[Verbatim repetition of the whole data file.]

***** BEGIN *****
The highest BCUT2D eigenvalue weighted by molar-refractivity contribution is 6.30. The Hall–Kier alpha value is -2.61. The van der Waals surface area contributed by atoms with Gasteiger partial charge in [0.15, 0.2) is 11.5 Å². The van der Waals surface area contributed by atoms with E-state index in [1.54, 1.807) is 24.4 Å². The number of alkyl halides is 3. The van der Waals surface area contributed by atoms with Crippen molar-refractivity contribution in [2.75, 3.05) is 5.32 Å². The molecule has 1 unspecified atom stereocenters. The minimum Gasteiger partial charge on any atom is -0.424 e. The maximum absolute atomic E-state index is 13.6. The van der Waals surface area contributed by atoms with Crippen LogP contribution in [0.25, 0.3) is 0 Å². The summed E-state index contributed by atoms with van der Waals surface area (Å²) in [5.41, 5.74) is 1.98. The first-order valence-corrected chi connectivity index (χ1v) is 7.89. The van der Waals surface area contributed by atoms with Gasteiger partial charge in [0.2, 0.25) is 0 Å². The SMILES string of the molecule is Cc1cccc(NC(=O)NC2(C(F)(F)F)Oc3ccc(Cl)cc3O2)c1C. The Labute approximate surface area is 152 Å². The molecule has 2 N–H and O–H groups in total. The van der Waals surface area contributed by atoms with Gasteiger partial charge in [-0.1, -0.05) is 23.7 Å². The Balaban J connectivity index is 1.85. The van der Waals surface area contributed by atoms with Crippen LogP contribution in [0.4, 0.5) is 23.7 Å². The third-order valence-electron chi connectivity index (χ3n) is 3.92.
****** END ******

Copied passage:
The highest BCUT2D eigenvalue weighted by molar-refractivity contribution is 6.30. The Hall–Kier alpha value is -2.61. The van der Waals surface area contributed by atoms with Gasteiger partial charge in [0.15, 0.2) is 11.5 Å². The van der Waals surface area contributed by atoms with E-state index in [1.54, 1.807) is 24.4 Å². The number of alkyl halides is 3. The van der Waals surface area contributed by atoms with Crippen molar-refractivity contribution in [2.75, 3.05) is 5.32 Å². The molecule has 1 unspecified atom stereocenters. The minimum Gasteiger partial charge on any atom is -0.424 e. The maximum absolute atomic E-state index is 13.6. The van der Waals surface area contributed by atoms with Crippen LogP contribution in [0.25, 0.3) is 0 Å². The summed E-state index contributed by atoms with van der Waals surface area (Å²) in [5.41, 5.74) is 1.98. The first-order valence-corrected chi connectivity index (χ1v) is 7.89. The van der Waals surface area contributed by atoms with Gasteiger partial charge in [0.2, 0.25) is 0 Å². The SMILES string of the molecule is Cc1cccc(NC(=O)NC2(C(F)(F)F)Oc3ccc(Cl)cc3O2)c1C. The Labute approximate surface area is 152 Å². The molecule has 2 N–H and O–H groups in total. The van der Waals surface area contributed by atoms with Gasteiger partial charge in [-0.1, -0.05) is 23.7 Å². The Balaban J connectivity index is 1.85. The van der Waals surface area contributed by atoms with Crippen LogP contribution in [0.4, 0.5) is 23.7 Å². The third-order valence-electron chi connectivity index (χ3n) is 3.92.